OSF has been collaborating with other theaters for years
I read with interest the stories about the success of Oregon Shakespeare Festival's "All the Way," the Robert Schenkkan play about the first year of LBJ's presidency, which opened in Broadway to critical and popular acclaim. I see Bill Rauch directed both the Ashland version and the Broadway show. How often do OSF plays travel elsewhere? Do their directors often go with them?
— Victoria B., Talent
The Oregon Shakespeare Festival has collaborated with other theaters in producing shows for years, Victoria.
In 2003, for instance, OSF teamed up with the Berkeley Repertory Theatre to produce the world premiere of "The Continental Divide" — actually two plays, "Daughters of the Revolution" and "Mothers Against" — written by Tony Award-winning British playwright David Edgar. Both plays were directed by Tony Taccone, artistic director of Berkeley Rep. The two plays opened first at OSF, then eight actors joined Berkeley Rep actors for the Bay Area shows that fall.
Collaboration has ratcheted up quite a bit since the arrival of Rauch as artistic director in 2007. He launched the ambitious American Revolutions: The United States History Cycle, a 10-year program of commissioning up to 37 new plays focusing on moments of change in United States history. Bringing together artists, historians and other theaters from around the country, it's the largest commissioning and production project in OSF’s history, according to its website, osfashland.org.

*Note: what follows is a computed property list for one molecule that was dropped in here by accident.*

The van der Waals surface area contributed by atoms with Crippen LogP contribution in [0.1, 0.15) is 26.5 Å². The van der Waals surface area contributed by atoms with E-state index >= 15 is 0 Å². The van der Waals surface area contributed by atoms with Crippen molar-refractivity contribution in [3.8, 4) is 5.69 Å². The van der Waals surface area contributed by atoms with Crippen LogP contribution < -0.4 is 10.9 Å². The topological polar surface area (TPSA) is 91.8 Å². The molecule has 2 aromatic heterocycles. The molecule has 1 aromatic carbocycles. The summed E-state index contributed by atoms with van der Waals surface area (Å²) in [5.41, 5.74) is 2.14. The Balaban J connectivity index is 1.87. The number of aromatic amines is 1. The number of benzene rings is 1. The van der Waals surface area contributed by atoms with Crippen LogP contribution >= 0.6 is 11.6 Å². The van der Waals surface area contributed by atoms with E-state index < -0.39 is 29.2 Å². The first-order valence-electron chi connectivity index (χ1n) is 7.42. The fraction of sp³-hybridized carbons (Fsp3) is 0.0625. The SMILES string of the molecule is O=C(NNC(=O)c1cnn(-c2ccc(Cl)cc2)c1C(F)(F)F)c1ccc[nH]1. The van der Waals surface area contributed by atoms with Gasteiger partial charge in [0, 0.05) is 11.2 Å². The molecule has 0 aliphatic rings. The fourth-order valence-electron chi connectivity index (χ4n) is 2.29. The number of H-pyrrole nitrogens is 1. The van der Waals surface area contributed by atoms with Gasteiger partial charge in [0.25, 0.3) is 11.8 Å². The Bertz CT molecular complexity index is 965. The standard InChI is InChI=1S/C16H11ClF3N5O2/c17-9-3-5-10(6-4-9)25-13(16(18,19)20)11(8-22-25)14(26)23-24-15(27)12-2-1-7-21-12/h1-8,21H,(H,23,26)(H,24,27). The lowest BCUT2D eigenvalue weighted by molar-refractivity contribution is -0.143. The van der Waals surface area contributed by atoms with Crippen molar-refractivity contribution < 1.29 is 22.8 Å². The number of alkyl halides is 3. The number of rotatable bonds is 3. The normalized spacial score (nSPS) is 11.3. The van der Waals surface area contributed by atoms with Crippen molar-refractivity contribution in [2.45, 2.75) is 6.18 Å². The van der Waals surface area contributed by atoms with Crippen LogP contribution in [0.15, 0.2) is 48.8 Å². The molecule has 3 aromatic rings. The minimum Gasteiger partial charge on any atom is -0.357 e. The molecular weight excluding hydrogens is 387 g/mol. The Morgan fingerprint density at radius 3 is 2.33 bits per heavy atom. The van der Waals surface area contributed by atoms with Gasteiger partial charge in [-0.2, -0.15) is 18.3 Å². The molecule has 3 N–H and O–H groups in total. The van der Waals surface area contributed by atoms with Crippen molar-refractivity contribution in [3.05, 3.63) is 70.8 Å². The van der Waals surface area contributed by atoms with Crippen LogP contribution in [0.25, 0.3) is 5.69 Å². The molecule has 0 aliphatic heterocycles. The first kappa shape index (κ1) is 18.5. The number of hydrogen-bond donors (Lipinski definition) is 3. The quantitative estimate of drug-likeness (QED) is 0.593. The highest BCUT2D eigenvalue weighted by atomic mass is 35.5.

Seven of the 23 American Revolutions plays commissioned so far have been produced, some at OSF, some at other theaters only. When shared between theaters, the productions often share the same director and many of the same cast members.
"All the Way" is a crowning achievement for the festival. OSF's first commission to have made it all the way to Broadway, it won two Tony awards in June — for Best Play and Best Performance by an Actor in a Leading Role in a Play (Bryan Cranston). Schenkkan's second and final LBJ play, "The Great Society," now playing in Ashland, was co-produced with Seattle Repertory Theatre. Will it make it to Broadway, too? Stay tuned.
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